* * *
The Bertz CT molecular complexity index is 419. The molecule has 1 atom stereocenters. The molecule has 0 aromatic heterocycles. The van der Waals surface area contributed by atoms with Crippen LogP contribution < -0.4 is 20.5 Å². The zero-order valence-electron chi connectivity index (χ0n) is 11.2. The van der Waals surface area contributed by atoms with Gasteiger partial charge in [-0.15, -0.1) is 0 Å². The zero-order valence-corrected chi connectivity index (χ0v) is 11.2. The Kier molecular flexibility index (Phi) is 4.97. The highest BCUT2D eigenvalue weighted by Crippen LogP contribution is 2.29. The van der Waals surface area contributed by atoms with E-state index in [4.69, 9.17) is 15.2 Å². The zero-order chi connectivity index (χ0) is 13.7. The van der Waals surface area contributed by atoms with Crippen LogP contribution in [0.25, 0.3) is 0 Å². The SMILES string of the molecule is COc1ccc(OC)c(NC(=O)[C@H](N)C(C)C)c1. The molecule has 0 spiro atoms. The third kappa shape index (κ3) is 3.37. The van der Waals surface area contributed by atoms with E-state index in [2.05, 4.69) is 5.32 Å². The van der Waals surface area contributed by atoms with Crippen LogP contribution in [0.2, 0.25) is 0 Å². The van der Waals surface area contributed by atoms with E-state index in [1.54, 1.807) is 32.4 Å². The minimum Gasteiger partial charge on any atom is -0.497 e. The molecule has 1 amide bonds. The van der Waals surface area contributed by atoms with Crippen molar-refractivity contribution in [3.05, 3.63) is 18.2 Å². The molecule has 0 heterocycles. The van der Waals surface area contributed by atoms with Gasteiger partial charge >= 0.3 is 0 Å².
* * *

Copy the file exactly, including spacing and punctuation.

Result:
The Bertz CT molecular complexity index is 419. The molecule has 1 atom stereocenters. The molecule has 0 aromatic heterocycles. The van der Waals surface area contributed by atoms with Crippen LogP contribution < -0.4 is 20.5 Å². The zero-order valence-electron chi connectivity index (χ0n) is 11.2. The van der Waals surface area contributed by atoms with Gasteiger partial charge in [-0.15, -0.1) is 0 Å². The zero-order valence-corrected chi connectivity index (χ0v) is 11.2. The Kier molecular flexibility index (Phi) is 4.97. The highest BCUT2D eigenvalue weighted by Crippen LogP contribution is 2.29. The van der Waals surface area contributed by atoms with E-state index in [4.69, 9.17) is 15.2 Å². The zero-order chi connectivity index (χ0) is 13.7. The van der Waals surface area contributed by atoms with Crippen LogP contribution in [0.25, 0.3) is 0 Å². The SMILES string of the molecule is COc1ccc(OC)c(NC(=O)[C@H](N)C(C)C)c1. The molecule has 0 spiro atoms. The third kappa shape index (κ3) is 3.37. The van der Waals surface area contributed by atoms with E-state index in [2.05, 4.69) is 5.32 Å². The van der Waals surface area contributed by atoms with Crippen LogP contribution in [0.2, 0.25) is 0 Å². The van der Waals surface area contributed by atoms with E-state index in [1.54, 1.807) is 32.4 Å². The minimum Gasteiger partial charge on any atom is -0.497 e. The molecule has 1 amide bonds. The van der Waals surface area contributed by atoms with Crippen molar-refractivity contribution in [3.05, 3.63) is 18.2 Å². The molecule has 0 heterocycles. The van der Waals surface area contributed by atoms with Gasteiger partial charge >= 0.3 is 0 Å².